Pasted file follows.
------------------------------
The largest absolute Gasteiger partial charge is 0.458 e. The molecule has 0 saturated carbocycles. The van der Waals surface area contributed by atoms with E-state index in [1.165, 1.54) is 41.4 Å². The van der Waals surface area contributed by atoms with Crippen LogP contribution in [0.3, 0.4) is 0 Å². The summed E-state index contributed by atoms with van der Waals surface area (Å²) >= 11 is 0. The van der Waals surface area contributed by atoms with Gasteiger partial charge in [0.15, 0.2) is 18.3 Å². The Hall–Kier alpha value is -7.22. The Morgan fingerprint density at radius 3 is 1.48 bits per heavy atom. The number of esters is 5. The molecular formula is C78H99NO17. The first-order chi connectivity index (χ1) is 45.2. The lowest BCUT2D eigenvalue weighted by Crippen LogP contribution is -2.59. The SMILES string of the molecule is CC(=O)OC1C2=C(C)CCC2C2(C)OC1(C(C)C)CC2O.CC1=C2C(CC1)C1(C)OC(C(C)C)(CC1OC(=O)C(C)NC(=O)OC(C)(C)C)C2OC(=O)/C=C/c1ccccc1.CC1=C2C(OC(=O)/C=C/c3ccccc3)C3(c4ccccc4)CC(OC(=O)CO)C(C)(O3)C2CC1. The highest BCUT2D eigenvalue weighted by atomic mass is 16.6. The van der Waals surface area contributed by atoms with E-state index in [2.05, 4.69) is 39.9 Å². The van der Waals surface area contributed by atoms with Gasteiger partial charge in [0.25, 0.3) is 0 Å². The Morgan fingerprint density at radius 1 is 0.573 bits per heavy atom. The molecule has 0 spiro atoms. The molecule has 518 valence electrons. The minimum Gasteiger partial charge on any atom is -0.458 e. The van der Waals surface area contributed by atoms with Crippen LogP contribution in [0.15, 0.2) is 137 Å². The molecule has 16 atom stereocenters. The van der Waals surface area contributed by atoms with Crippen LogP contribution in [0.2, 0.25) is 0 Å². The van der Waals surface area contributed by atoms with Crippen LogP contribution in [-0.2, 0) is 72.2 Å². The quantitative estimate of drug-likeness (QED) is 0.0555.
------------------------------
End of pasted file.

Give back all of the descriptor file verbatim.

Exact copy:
The largest absolute Gasteiger partial charge is 0.458 e. The molecule has 0 saturated carbocycles. The van der Waals surface area contributed by atoms with E-state index in [1.165, 1.54) is 41.4 Å². The van der Waals surface area contributed by atoms with Crippen LogP contribution in [0.3, 0.4) is 0 Å². The summed E-state index contributed by atoms with van der Waals surface area (Å²) >= 11 is 0. The van der Waals surface area contributed by atoms with Gasteiger partial charge in [0.15, 0.2) is 18.3 Å². The Hall–Kier alpha value is -7.22. The Morgan fingerprint density at radius 3 is 1.48 bits per heavy atom. The number of esters is 5. The molecular formula is C78H99NO17. The first-order chi connectivity index (χ1) is 45.2. The lowest BCUT2D eigenvalue weighted by Crippen LogP contribution is -2.59. The SMILES string of the molecule is CC(=O)OC1C2=C(C)CCC2C2(C)OC1(C(C)C)CC2O.CC1=C2C(CC1)C1(C)OC(C(C)C)(CC1OC(=O)C(C)NC(=O)OC(C)(C)C)C2OC(=O)/C=C/c1ccccc1.CC1=C2C(OC(=O)/C=C/c3ccccc3)C3(c4ccccc4)CC(OC(=O)CO)C(C)(O3)C2CC1. The highest BCUT2D eigenvalue weighted by atomic mass is 16.6. The van der Waals surface area contributed by atoms with E-state index in [2.05, 4.69) is 39.9 Å². The van der Waals surface area contributed by atoms with Gasteiger partial charge in [0.25, 0.3) is 0 Å². The Morgan fingerprint density at radius 1 is 0.573 bits per heavy atom. The molecule has 0 spiro atoms. The molecule has 518 valence electrons. The minimum Gasteiger partial charge on any atom is -0.458 e. The van der Waals surface area contributed by atoms with Crippen LogP contribution in [0.15, 0.2) is 137 Å². The molecule has 16 atom stereocenters. The van der Waals surface area contributed by atoms with Crippen LogP contribution in [0.2, 0.25) is 0 Å². The van der Waals surface area contributed by atoms with Crippen LogP contribution in [-0.2, 0) is 72.2 Å². The quantitative estimate of drug-likeness (QED) is 0.0555.